"Everybody's done got used to that, and they don't want to work now," he said.
Regardless, Mississippi's new successes in worker training are not making up for the many weaknesses in the state's workforce, which Reeves acknowledged is a work in progress.
"Doing things the right way to build a skilled labor pool takes time," he said.
Mississippi also does poorly in the Education category, another Reeves priority, finishing No. 46. While test scores are improving, they remain low, according to U.S. Department of Education data. And the state lags in funding both K-12 and higher education.
Mississippi finishes dead last in Business Friendliness, thanks to a court system consistently ranked among the worst for business by the U.S. Chamber Institute for Legal Reform. In other categories, the state is No. 49 in Economy and No. 48 in Technology and Innovation.
Discriminatory laws hurt state's ranking
This year's worst-performing state offers a mixed bag in Life, Health & Inclusion, another important category in 2022 and a key factor in attracting workers.
While crime rates are low, air quality is high and affordable child care options are abundant, Mississippi's legendary Southern hospitality is not always evenly applied.
Mississippi is one of only five states with no statewide anti-discrimination law protecting nondisabled people, according to the National Conference of State Legislatures.
In 2021, Reeves signed the Mississippi Fairness Act barring transgender girls from competing in school sports. The governor said the law was necessary to counter Biden administration policy that "encourages transgenderism amongst our young people."
The National Center for Transgender Equality called the law "unjust and discriminatory."
Mississippi's voting laws are consistently among the most restrictive in the nation, according to researchers at Northern Illinois University. It is one of the only states not to allow early voting, and voters can cast absentee ballots in person before Election Day, but the practice is subject to heavy restrictions.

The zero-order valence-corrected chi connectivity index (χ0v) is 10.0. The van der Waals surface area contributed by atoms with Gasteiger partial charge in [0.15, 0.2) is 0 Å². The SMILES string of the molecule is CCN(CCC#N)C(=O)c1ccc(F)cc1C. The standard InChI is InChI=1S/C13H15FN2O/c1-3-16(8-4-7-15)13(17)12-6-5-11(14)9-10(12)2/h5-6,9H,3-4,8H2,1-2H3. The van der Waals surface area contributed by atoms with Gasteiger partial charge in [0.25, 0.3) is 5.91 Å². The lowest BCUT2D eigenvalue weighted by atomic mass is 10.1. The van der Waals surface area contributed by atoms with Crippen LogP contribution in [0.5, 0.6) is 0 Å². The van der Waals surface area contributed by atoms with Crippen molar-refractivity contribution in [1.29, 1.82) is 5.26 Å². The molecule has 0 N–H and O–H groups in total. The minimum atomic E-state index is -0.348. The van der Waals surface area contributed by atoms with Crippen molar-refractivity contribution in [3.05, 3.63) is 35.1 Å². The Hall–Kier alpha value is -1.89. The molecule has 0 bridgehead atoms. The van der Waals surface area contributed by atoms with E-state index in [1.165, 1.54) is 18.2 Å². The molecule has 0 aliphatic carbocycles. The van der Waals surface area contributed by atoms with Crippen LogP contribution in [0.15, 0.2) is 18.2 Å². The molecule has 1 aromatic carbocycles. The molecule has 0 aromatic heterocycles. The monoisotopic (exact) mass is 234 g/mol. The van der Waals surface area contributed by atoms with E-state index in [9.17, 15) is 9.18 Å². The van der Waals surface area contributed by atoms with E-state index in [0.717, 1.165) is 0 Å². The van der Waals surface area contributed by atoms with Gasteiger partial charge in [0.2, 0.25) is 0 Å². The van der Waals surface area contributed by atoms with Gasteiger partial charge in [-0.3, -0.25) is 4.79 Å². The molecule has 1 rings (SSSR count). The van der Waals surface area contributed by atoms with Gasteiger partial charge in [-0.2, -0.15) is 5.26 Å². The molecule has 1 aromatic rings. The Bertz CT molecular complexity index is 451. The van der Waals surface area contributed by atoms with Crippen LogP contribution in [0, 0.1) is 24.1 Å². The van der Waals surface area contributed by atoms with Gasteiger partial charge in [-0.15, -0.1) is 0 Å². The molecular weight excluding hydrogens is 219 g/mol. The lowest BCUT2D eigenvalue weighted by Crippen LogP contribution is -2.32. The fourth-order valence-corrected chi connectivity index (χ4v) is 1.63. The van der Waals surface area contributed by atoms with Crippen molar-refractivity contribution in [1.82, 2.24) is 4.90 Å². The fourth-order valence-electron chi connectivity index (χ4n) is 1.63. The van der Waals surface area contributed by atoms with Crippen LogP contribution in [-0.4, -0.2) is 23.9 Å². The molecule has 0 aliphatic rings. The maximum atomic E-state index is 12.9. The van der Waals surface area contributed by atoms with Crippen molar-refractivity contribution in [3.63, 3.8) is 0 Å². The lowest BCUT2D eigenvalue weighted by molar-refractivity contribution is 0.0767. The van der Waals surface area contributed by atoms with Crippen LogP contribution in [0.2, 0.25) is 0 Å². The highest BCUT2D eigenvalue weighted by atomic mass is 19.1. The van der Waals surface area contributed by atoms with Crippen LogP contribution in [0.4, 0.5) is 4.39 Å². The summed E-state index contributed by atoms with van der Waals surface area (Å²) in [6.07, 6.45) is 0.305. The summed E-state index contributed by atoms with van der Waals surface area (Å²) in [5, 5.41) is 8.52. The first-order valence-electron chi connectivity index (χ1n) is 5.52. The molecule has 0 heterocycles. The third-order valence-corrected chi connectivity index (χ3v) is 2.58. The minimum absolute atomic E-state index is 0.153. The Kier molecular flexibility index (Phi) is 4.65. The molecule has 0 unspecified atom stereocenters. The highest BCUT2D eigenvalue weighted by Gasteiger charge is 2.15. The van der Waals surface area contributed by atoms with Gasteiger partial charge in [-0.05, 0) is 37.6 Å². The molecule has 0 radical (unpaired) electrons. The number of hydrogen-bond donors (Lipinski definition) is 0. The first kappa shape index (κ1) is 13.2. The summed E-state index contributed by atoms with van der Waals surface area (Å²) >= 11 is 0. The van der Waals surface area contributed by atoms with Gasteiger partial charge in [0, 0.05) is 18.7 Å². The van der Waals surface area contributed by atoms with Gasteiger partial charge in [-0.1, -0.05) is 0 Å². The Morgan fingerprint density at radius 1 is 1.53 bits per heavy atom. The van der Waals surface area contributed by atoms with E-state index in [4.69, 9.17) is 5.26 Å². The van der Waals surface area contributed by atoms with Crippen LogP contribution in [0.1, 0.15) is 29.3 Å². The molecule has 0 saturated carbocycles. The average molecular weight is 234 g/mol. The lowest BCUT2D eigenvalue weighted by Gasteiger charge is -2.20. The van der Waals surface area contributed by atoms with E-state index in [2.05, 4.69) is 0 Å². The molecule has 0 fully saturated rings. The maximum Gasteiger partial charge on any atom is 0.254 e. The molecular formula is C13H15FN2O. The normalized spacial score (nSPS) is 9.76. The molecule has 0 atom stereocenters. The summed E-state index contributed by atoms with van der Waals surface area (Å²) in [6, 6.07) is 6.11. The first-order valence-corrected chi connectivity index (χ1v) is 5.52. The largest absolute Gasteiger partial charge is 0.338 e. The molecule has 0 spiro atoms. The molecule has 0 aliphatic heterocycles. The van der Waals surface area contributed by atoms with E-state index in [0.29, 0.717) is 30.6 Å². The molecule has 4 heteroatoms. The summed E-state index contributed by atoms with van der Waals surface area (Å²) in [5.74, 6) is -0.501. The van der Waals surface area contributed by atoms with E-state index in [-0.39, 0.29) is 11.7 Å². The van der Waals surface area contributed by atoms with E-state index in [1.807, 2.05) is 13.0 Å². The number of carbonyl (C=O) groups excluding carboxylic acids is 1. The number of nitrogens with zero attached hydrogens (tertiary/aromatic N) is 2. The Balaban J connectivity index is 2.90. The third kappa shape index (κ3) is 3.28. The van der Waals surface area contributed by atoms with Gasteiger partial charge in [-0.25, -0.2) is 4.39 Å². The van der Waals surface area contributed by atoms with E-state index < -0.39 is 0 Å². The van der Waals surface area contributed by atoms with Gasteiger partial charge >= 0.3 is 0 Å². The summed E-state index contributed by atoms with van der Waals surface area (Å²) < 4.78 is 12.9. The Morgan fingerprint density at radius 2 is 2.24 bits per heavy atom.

A Mississippi ban on abortions after 15 weeks of pregnancy was the subject of the landmark Supreme Court decision in June overturning Roe v. Wade. Some groups have argued that state abortion bans are bad for business because they will deter workers. But because many state laws are still in flux, and the business community has yet to reach any sort of consensus on the issue, abortion laws are not considered in this year's rankings.
Low prices at time of high inflation
Mississippi's bright spot, year after year, is its low costs. And that fact is becoming more important as inflation soars.
The Magnolia State offers the lowest cost of living of any state, according to the Council for Community and Economic Research, which tracks prices nationwide. A four-bedroom, single family home in Jackson cost about $267,000 last year, researchers found. That is nearly 30% below the national average.
And workers just got a big tax break. The state's largest-ever tax cut started to phase in on July 1, the start of the new fiscal year. When it is fully implemented in three years, residents will pay a flat 4% tax on income above $4,000 per year.
For businesses, the state offers the nation's lowest wage costs. The mean hourly wage was $20.53 last year, according to the Labor Department. And rent for office and industrial space is dirt cheap.
But with so many other weaknesses, however, it is fair to ask if you get what you pay for in America's Bottom State for Business in 2022.